New marketing trends sweeping the recording industry are expected to generate considerable debate at the 36th annual NARM convention in San Francisco March 18-22.
According to industry obser-vers, retailers are becoming an ever-increasing force behind breaking new music, and label marketing campaigns continue to take interesting twists and turns to stay in the game.
At the retail level, a key factor is Generation X’s tendency toward risk-aversion. That’s a topic featured speaker and futurist Watts Wacker, of Yankelovich Partners, will no doubt expound on further during his presentation to the convention Sunday morning.
While other generations took their greatest risks while in their 20s, it seems today’s twentysomethings are more cautious. Toward that end, retailers are planning more listening booths in store expansions so customers can preview their purchases. This has led to the latest case of “nothing new under the sun” for those with memories that pre-date reruns of “The Brady Bunch.”
NARM treasurer Ann Lieff of the 60-store Florida-based Spec’s Music remembers when her father started the chain 47 years ago: “When I was a kid, there were listening booths. It’s almost coming around full circle, and that’s a reflection of radio not playing new product.”
Retailers must provide an accessible environment as the threat of home delivery looms ever larger on the horizon. Those that don’t, according to Ian Duffell, president of Virgin Retail Group, are going the way of the dinosaur.
Last year’s gathering was described by observers as taking place under the dark cloud of uncertainty over retail’s place in the brave new world of electronic direct-to-consumer delivery systems. Duffell’s Virgin Megastore in Los Angeles provides such niceties as shopping baskets, an in-store DJ, specialty departments and video-watching posts.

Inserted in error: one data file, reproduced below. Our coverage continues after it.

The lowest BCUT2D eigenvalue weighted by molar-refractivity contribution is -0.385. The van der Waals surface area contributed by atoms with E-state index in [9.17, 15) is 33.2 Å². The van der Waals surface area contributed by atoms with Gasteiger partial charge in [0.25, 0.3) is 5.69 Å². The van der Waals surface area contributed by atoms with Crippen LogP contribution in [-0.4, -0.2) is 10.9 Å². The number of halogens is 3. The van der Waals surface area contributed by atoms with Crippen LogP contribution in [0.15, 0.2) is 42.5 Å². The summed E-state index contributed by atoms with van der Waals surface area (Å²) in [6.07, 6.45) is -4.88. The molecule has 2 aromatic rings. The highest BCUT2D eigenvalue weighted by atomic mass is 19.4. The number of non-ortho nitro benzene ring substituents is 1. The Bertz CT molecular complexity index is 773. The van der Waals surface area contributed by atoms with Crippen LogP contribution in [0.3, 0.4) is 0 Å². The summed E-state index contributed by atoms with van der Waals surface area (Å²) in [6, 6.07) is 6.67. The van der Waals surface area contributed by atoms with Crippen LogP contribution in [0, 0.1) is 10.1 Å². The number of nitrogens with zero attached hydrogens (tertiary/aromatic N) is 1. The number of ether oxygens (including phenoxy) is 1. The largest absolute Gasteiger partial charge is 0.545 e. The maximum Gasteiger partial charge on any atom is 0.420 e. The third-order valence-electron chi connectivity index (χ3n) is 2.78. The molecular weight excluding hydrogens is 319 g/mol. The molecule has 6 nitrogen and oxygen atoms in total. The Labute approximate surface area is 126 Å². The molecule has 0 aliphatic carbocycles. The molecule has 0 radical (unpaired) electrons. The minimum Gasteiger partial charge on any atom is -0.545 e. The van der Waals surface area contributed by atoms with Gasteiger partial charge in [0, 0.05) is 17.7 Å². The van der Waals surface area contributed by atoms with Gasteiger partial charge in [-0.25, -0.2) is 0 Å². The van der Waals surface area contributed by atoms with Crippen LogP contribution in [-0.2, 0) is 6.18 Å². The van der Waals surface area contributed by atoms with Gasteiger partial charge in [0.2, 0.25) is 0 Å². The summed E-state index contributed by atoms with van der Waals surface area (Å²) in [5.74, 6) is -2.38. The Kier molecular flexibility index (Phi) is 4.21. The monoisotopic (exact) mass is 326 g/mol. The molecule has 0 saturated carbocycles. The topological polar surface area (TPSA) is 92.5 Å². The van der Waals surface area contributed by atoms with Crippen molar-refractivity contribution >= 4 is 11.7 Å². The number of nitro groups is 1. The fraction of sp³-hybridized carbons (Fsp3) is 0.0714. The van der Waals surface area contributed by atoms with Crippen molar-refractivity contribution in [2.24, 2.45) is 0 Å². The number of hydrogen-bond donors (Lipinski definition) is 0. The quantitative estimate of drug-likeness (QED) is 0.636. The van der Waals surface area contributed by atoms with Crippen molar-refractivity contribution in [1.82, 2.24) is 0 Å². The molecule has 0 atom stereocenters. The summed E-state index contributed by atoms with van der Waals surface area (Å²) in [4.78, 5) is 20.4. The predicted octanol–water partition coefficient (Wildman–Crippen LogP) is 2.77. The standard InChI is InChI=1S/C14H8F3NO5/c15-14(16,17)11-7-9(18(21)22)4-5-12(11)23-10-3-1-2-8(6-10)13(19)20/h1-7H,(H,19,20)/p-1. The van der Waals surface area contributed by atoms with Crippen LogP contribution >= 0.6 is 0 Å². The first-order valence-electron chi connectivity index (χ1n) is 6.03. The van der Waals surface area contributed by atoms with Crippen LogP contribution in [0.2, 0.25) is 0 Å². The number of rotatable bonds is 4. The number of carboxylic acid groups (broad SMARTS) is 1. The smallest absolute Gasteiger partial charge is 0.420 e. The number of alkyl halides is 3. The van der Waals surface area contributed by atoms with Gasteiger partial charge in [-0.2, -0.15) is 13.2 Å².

And, to stimulate laser-disc and sell-through video sales, Virgin features in-store appearances by various directors, notably ultra-hip Hong Kong auteur John Woo (“The Killer”) and an upcoming appearance from the Hughes brothers (“Menace II Society”), which will, predicts L.A. store manager Steve Hamilton, “send sales through the roof.”
Hamilton also is seeing success with such tie-ins as discounted soundtracks with movie ticket stubs.
Benefits artists too
In addition, NARM retailers’ successful four-year partnership with MTV to promote the cable channel’s video awards program benefits not just the stores and the station, but musical artists and their labels as well.
Synergistic marketing is nothing new to children’s marketing king Disney, with “Aladdin,” currently the top-selling video in the nation as being the latest example. And that’s especially true of that famous inter-species couple, Kermit and Miss Piggy.
Christine Roberts, head of marketing at Jim Henson Records, argues that the children’s market, where licensing is the name of the game, is different.
“You can really launch an album in full force when you have a theatrical or television release backing it up; the secondary thing becomes awareness and exposure of your characters. Most of our marketing focal points are the moms — we do a lot of print advertising in all the traditional parenting publications.”
Stephen Glass, director of special projects for EMI Records Group, configured no less than six store displays and packages to better showcase hit phenom Barney. The popular dinosaur also has its own syndicated radio program, “Bedtime With Barney.”
It seems that everything is advertising these days, whether it’s a Flintstones tie-in toydrinking, or yet-to-be-released music played prior to the previews at movie theater, courtesy of Movie Tunes.